Here is the full article I was using when referencing bi-vocational pastors in its entirety for those who do not wish to sign up yet.
Two young pastors are finding fresh ways to combine pastoral ministry and entrepreneurial ventures.
In the mid 20th century, most seminary discussions about the apostle Paul’s tent-making were likely theoretical. Yes, there were part-time pastors—but most of them would never have gone to seminary.
How times have changed! Today, seminarians from even well-known schools are starting to talk openly about the “stark realities” of bivocationalism. Some of the conversation around bivocationalism is driven by the weak job market. Seminary students aren’t exactly bombarded with well-paying jobs upon graduation. On the other hand, some see bivocationalism as a ministry plus, a way to keep one foot planted in the secular world.
Recent research from The Barna Group reveals that over 50 percent of Millennials (those born after 1980) and younger Gen X-ers believe some form of entrepreneurship will be part of their career path. I’m guessing young seminarians are no exception.
Because I help start faith-based businesses, I have regular conversations with many young pastors. I have come to see bivocationalism as a gift. My relationships with members of the next generation of bivocational pastors have shown me that even their tent-making efforts are part of their calling.
According to data from the Annual Church Profile, some 8,000 pastors report being bivocational. But what are the most common “second jobs” for these pastors? How many bivocational pastors start businesses versus hold a “job”? Are bivocational pastors thriving or just surviving? We know little about this phenomenon. Yet we can start to answer some of these questions by seeing how two younger pastors in Minneapolis, Tim Schuster and Scott Woller, have embraced an entrepreneurial version of bivocationalism.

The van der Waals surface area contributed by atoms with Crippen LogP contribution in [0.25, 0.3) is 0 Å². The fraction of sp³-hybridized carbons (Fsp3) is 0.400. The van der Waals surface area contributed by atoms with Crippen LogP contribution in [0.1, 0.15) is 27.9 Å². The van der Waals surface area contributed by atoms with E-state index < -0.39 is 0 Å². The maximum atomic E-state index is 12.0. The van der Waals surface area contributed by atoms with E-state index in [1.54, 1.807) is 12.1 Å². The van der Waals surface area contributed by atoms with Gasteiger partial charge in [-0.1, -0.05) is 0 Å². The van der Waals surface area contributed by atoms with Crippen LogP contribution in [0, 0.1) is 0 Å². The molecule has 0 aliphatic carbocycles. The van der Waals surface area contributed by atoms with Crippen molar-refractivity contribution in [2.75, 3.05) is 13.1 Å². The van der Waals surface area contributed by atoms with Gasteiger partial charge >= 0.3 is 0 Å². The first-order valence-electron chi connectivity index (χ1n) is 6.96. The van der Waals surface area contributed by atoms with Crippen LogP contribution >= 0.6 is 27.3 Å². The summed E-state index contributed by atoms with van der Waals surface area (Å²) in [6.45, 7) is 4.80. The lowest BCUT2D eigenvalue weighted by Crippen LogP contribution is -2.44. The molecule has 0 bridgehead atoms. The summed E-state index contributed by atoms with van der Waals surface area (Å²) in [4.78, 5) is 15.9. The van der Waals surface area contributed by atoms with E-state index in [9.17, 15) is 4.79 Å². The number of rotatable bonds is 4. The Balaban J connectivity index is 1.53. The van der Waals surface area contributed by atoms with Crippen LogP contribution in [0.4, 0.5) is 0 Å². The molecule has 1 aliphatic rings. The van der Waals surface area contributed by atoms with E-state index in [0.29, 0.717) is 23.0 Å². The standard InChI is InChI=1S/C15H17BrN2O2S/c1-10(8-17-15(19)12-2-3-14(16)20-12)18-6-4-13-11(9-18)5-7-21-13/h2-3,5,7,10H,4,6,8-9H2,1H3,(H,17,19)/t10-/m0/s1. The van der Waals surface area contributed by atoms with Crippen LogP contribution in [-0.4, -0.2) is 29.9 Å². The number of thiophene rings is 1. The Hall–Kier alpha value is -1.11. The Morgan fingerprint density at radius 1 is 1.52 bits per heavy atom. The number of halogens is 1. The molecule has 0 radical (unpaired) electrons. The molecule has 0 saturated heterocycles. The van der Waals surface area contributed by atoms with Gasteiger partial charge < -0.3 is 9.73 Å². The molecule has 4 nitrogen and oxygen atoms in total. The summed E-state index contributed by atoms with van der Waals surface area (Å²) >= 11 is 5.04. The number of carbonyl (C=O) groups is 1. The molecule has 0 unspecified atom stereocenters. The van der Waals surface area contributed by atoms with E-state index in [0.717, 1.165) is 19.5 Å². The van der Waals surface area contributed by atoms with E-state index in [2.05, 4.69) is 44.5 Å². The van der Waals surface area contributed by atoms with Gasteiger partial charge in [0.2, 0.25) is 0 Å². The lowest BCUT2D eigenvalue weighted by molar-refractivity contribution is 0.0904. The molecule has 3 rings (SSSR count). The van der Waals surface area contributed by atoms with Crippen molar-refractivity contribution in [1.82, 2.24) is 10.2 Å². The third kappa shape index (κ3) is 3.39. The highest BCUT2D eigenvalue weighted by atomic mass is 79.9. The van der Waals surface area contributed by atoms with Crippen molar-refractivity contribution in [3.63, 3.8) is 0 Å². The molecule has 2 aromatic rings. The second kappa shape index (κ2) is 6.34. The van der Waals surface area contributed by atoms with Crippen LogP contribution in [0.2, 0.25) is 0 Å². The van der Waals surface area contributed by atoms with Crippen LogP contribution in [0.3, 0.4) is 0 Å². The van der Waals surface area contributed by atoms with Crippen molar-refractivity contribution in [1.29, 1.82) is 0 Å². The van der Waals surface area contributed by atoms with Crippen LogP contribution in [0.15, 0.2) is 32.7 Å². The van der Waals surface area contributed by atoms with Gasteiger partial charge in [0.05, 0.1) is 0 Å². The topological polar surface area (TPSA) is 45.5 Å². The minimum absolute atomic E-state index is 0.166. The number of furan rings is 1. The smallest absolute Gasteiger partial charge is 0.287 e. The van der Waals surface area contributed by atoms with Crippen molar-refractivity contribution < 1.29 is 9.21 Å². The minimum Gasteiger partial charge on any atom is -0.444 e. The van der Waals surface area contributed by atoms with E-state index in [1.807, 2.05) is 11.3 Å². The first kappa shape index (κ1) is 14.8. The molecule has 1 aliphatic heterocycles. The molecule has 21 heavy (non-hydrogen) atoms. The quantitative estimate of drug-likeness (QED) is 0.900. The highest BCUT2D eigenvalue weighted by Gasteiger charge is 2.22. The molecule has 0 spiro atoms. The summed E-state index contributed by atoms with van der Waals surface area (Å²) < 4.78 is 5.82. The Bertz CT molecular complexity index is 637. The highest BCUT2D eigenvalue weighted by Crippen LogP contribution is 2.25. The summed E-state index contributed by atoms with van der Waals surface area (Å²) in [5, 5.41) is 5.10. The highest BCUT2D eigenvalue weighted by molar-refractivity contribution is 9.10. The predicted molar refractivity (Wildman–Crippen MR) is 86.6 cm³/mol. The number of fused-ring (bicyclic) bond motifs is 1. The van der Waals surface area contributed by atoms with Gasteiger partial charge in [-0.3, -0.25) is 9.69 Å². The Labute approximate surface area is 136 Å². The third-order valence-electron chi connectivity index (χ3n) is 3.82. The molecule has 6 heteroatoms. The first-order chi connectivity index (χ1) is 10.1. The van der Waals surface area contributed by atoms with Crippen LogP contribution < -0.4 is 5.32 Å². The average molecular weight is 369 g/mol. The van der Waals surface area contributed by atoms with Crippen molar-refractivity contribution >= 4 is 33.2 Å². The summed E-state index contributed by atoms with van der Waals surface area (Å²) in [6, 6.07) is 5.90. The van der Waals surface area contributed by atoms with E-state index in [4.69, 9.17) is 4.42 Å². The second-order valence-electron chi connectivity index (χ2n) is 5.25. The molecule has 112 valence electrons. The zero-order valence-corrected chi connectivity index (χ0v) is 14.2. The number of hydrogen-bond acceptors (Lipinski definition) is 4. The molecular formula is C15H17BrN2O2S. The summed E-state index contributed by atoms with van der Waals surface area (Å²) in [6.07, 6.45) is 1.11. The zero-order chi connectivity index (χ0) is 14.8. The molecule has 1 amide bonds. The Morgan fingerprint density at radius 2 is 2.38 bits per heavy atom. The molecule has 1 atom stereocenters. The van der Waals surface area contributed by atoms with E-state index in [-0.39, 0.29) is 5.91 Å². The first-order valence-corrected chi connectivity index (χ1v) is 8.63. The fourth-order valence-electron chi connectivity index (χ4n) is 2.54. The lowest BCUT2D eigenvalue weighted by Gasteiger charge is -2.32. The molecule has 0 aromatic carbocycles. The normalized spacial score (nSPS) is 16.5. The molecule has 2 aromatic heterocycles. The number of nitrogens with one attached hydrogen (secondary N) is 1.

Moving in Circles
Tim Schuster graduated from Bethel Seminary in the spring of 2012. During his time there, he worked part-time as a youth pastor. He also planted a church. What started out as the “Midtown Church Project” became a fast-growing community that recently decided to drop the word “Project.” Why? Because they started seeing themselves as a bona fide church, just a few months after Tim’s graduation.
“When people say `plant a church,’ what they actually mean is `start a worship?service.'”
Midtown is an unconventional kind of church. According to Tim, “When people say ‘plant a church,’ what they actually mean is ‘start a worship service.’ Our contemporary notion of church is a group of people, facing in the same direction, where a stage becomes an altar. Then we look at programs, ministry, and service projects as ‘extra credit.'”
Midtown wanted something different. Within 10 minutes of the start of a Midtown “service,” chairs (and attendees) move from facing forward and are arranged into circles of 5 to 10 people in order to facilitate conversation.
Midtown Church is, in essence, a series of conversational circles. Brandon Schulz, a social media entrepreneur, describes Midtown as “the closest church to embodying how social media works, except it’s live, in person.” The relational emphasis doesn’t mean skimping on theology. Midtown is unapologetically orthodox in its teaching and Tim talks boldly about Jesus, sin, grace, faith, and work.